RACHEL MARTIN, HOST:
Now an update on an unusual story we aired earlier this month. It's a legal fight between the University of Kentucky and its own student newspaper, the Kentucky Kernel. The university had sued the paper to try and block records of a Title IX sexual assault investigation from being made public. Now the judge presiding over the case has handed down a ruling. NPR's Ashley Westerman has more.
ASHLEY WESTERMAN, BYLINE: In his decision Tuesday, the county circuit court judge sided with the university, agreeing that there was no way to release documents in the investigation without revealing the identities of the alleged sexual assault victims. He also ruled that the documents fall under the federal privacy law that protects student records. In a video statement, UK president Eli Capilouto says he's grateful.
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ELI CAPILOUTO: This is going to be helpful because I think it'll encourage people to report, give us a greater opportunity through a process that ensures fairness for both the accused and those that are making the allegation that we can adjudicate these cases.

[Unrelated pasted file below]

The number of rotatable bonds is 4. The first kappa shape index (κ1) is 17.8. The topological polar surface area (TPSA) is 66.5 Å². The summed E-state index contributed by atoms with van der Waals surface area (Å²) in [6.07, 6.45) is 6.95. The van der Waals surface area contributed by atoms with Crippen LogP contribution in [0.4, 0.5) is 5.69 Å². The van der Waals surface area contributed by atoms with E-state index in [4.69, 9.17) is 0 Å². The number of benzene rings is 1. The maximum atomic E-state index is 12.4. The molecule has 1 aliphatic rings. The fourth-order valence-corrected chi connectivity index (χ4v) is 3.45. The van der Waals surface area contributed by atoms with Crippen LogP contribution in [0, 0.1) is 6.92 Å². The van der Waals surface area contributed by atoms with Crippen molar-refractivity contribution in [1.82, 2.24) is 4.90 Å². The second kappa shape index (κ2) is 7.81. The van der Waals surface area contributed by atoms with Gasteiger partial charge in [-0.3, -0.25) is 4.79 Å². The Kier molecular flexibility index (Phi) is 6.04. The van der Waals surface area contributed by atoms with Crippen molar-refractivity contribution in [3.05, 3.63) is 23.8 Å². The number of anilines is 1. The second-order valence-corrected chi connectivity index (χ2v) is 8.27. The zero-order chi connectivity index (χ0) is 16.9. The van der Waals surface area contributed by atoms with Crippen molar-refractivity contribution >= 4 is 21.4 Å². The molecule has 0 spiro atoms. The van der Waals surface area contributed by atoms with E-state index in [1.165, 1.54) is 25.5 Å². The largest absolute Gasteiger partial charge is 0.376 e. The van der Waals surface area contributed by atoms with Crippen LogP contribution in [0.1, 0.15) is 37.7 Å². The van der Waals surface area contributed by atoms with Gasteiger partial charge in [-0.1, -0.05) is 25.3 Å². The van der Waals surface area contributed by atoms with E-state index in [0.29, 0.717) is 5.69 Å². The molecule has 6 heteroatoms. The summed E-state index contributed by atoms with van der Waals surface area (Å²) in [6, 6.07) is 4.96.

WESTERMAN: The student paper, the Kentucky Kernel, was seeking findings from the investigation of a former professor accused by two graduate students of sexual harassment and assault. The professor left the university before investigators could present their findings. The paper requested the records, but the school only handed over some of them, citing student privacy. Kernel editor-in-chief Marjorie Kirk says despite the ruling, she isn't backing down.
EDITOR-IN-CHIEF MARJORIE KIRK: I'm still proud of the work that my staff did to pursue these stories and to help out with this litigation. And so while I was disappointed the judge didn't see that, I think the public is definitely in support of this, so I'm still encouraged to pursue the truth and pursue good journalism.
WESTERMAN: Kirk says they will appeal the decision. Ashley Westerman, NPR News.
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